From the perspective of software life cycle, in addition to the typical software development aspects of design, deployment, and development, Service Oriented Architecture defines phases that are specific to web services, including discovery, service publishing, consumption, binding, and management.
Universal Description, Discovery and Integration
UDDI stands for Universal Description, Discovery, and Integration. It is an XML based, platform independent registry for Businesses all over the world that would like to be listed on the World Wide Web. Universal Description, Discovery, and Integration is an open industry initiative that is sponsored by OASIS.
It enables companies to publish service listings while discovering one another, as well as defining the ways in which services and software applications interact over the World Wide Web.
A Business registration through Universal Description, Discovery, and Integration consists of the following three components:
- White Pages
- Yellow Pages
- Green Pages
Universal Description, Discovery, and Integration is regarded as one of the main standards of Web Services. Universal Description, Discovery, and Integration is designed to be interrogated by Simple Object Access Protocol messages while simultaneously rendering access to Web Services Description Language documents that describe the message formats and protocol bindings that are necessary for interaction with web services listed in the directory.
Universal Description, Discovery, and Integration was composed in the year 2000 during a time when authors had a vision of a world in which consumers of Web Services would be linked up with providers through either a private or public dynamic brokerage system.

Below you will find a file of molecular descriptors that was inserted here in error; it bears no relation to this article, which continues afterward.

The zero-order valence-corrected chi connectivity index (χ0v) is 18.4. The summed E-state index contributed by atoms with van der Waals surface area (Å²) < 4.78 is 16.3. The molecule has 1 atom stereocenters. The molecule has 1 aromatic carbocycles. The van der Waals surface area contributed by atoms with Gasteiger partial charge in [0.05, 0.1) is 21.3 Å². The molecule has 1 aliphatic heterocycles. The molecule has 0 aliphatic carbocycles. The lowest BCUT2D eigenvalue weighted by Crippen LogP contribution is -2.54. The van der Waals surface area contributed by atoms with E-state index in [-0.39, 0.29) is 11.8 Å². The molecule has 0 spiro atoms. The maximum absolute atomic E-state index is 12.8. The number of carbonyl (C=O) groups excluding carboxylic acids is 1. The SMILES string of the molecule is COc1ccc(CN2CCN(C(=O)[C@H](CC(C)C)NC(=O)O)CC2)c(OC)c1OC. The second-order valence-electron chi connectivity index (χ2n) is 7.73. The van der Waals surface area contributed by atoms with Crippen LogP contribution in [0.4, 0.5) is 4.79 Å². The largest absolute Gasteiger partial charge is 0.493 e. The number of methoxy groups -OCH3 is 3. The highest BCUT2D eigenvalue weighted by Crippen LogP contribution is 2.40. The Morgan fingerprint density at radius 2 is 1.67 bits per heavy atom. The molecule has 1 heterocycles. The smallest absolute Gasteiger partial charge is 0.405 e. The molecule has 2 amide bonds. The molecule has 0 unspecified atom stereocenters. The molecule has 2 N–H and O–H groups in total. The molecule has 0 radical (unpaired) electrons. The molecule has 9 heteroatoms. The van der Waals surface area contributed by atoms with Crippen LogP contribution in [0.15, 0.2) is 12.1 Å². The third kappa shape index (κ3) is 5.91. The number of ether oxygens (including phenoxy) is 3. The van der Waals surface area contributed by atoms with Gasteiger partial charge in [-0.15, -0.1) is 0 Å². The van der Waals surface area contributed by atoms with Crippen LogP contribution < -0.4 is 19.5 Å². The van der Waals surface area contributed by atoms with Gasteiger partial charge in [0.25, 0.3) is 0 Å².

In such a vision, anyone who was in need of a service like credit card authentication could then go to their service broker and choose one supporting the desired SOAP or other service interface and meeting other criteria. In a world like that, the publicly operated Universal Description, Discovery, and Integration broker or node could be critical for everyone.
For the customer, open brokers would return services that were listed for public discovery by others. For the providers of services, the ability to get a good placement through a reliance on the metadata of authoritative index categories within the brokerage would be essential.
The Universal Description, Discovery, and Integration has been integrated in to the Web Services Interoperability standard as a central component of the infrastructure of web services. By the year 2006, it was on the agenda to be utilized by over seventy percent of the Fortune 500 Businesses in either a private or public implementation – especially among those Businesses that were looking to optimize the reuse of services or software.
A lot of those Businesses subscribe to some type of service oriented architecture, server programs, or database software that is licensed by some of the main founders of OASIS and UDDI.org.
The Universal Description, Discovery, and Integration specifications supported a Universal Business Registry that was accessible by the general public. Such a registry was based on a naming system that was built around a Universal Description, Discovery, and Integration driven service broker. In early 2006, it was announced by Microsoft, SAP, and IBM that they would be closing their public Universal Description, Discovery, and Integration nodes.